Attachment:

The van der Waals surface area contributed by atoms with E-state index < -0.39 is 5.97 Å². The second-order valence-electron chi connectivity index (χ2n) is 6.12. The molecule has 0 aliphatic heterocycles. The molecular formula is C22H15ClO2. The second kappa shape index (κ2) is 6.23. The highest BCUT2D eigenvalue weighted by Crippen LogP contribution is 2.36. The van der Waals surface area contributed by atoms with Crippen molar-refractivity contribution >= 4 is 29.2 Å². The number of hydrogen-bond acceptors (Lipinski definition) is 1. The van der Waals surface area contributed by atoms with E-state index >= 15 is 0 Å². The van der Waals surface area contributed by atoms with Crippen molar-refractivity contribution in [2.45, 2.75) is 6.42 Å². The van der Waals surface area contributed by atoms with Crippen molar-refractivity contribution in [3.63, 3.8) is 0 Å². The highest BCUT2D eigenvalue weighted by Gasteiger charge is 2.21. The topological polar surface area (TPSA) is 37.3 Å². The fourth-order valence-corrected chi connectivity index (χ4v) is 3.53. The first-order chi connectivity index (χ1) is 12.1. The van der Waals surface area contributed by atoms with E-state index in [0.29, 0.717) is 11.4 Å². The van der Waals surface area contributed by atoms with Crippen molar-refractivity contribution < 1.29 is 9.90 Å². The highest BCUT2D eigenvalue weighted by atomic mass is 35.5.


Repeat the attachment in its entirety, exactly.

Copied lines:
The van der Waals surface area contributed by atoms with E-state index < -0.39 is 5.97 Å². The second-order valence-electron chi connectivity index (χ2n) is 6.12. The molecule has 0 aliphatic heterocycles. The molecular formula is C22H15ClO2. The second kappa shape index (κ2) is 6.23. The highest BCUT2D eigenvalue weighted by Crippen LogP contribution is 2.36. The van der Waals surface area contributed by atoms with Crippen molar-refractivity contribution >= 4 is 29.2 Å². The number of hydrogen-bond acceptors (Lipinski definition) is 1. The van der Waals surface area contributed by atoms with E-state index >= 15 is 0 Å². The van der Waals surface area contributed by atoms with Crippen molar-refractivity contribution in [2.45, 2.75) is 6.42 Å². The van der Waals surface area contributed by atoms with Crippen molar-refractivity contribution in [3.63, 3.8) is 0 Å². The highest BCUT2D eigenvalue weighted by Gasteiger charge is 2.21. The topological polar surface area (TPSA) is 37.3 Å². The fourth-order valence-corrected chi connectivity index (χ4v) is 3.53. The first-order chi connectivity index (χ1) is 12.1. The van der Waals surface area contributed by atoms with E-state index in [0.29, 0.717) is 11.4 Å². The van der Waals surface area contributed by atoms with Crippen molar-refractivity contribution < 1.29 is 9.90 Å². The highest BCUT2D eigenvalue weighted by atomic mass is 35.5.